On the surface, however, this is not a book about totalitarianism or overt control. There are hardly any overtly political themes or references. As a background, as might be expected, this seems to be taken as given. There are references to a faceless system here and there, but this in no Kafka-esque construction of an all-embracing and constraining reality. In Laughable Loves Milan Kundera seems to imprison people primarily within the demands of their own humanity. They seem to be enslaved by their own, inevitable, controllable but not controlled urges. This is fundamental behaviour that they think they can control, but the fact that they cannot confirms that it controls them.

And, of course, the urge of sex, the reality of sex, the realisation of sex, the promise of sex, the deferment of sex, the doing of sex, all of these vie for the forefront of consciousness, their common factor apparently both the motive and the end of all intent. We may play with gods, careers, influence or power, but our ultimate and single-minded motive is the achievement of the momentary majesty of sexual communion.

In his film, Casanova may have been likened to an erectile clockwork toy, pre-ordained by virtue of inevitable, hard-wired mechanism to perform whenever wound up. And in this book, Kundera presents people who mimic such automata, except that occasionally a spring gives, or a cog slips. "Ah, ladies and gentlemen," he writes, "a man lives a sad life when he cannot take anyone or anything seriously." But almost no-one in these stories is eventually serious about anything, except the sex drive that controls them and whose realisation so often results in no more than sensations of the ephemeral. Immediately it is the next time that is yearned. They are thus all sad, quite absurdly sad, even as the invisible hand that manipulates their cut-out play in an alien theatre makes them move and perform. Even sadder is the human cut-out who doesn't even believe that such a controlling hand might exist.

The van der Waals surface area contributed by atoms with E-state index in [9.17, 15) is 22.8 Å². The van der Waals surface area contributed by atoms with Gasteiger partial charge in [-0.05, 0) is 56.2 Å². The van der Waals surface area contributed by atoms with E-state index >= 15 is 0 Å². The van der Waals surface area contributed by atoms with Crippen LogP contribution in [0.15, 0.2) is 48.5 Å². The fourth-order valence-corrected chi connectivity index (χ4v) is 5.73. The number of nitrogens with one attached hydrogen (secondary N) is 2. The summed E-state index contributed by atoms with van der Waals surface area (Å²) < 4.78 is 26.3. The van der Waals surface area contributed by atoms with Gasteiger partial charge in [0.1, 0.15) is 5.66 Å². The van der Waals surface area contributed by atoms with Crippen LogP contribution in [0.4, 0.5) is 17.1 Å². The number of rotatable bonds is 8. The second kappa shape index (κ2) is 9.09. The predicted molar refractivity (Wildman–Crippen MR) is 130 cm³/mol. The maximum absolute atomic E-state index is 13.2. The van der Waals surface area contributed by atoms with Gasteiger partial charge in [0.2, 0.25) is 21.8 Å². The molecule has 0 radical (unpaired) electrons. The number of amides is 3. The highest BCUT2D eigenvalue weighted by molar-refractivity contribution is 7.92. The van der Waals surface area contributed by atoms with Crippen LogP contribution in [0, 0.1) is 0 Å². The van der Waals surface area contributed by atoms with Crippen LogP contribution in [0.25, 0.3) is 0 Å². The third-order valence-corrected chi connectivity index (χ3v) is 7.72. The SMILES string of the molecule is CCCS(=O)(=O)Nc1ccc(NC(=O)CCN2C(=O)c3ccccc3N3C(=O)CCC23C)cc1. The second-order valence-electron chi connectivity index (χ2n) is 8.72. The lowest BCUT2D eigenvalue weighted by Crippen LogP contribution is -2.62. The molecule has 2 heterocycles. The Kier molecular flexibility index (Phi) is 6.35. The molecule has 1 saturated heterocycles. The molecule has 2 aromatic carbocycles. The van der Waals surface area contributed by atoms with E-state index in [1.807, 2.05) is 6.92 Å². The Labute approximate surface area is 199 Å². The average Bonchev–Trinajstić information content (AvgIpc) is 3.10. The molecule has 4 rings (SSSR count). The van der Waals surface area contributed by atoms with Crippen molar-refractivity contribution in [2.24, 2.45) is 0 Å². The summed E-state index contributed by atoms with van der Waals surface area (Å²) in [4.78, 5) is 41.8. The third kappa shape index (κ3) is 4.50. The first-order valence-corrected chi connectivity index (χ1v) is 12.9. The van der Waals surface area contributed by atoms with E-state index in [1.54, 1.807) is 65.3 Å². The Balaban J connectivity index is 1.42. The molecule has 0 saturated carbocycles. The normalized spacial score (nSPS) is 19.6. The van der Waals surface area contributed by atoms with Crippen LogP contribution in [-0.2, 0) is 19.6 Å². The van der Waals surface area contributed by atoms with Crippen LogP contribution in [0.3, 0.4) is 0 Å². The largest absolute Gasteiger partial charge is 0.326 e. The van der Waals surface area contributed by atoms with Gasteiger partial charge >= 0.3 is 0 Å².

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5.0 out of 5 stars Seven stories about laughter, love, randomness and nostalgia, 9 Mar 2013
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This review is from: Laughable Loves (Paperback)
I've re-discovered Kundera's charming books many years after my first introduction to (and immersion in) them; I had originally read some of his books when I was still an adolescent. It's interesting with Kundera; I think if someone reads his books, as is often the case, in their teens and early twenties, they leave the reader with a completely different impression than when read later in life. What seemed, in my teens, charming sophistry about faraway stages of life- interesting but basically irrelevant to me- now becomes much more resonant, bitter and true to my current experience. All those philosophical, whimsical, laugh out loud funny but (at heart) tragic thoughts that Kundera is a master of become more painful, true to life and ironic, but also much more deeply enjoyable, when read in middle life. At least that's been my experience of re-reading Kundera recently.

`Laughable loves' is a collection of 7 love stories written in (the then) Czechoslovakia, in the 60s. Differently to `The Joke' (which I read a few weeks ago), here Kundera allows politics to remain in the background, although it's interesting to read through the lines and imagine the authoritarian background against which the love stories Kundera describes play themselves out.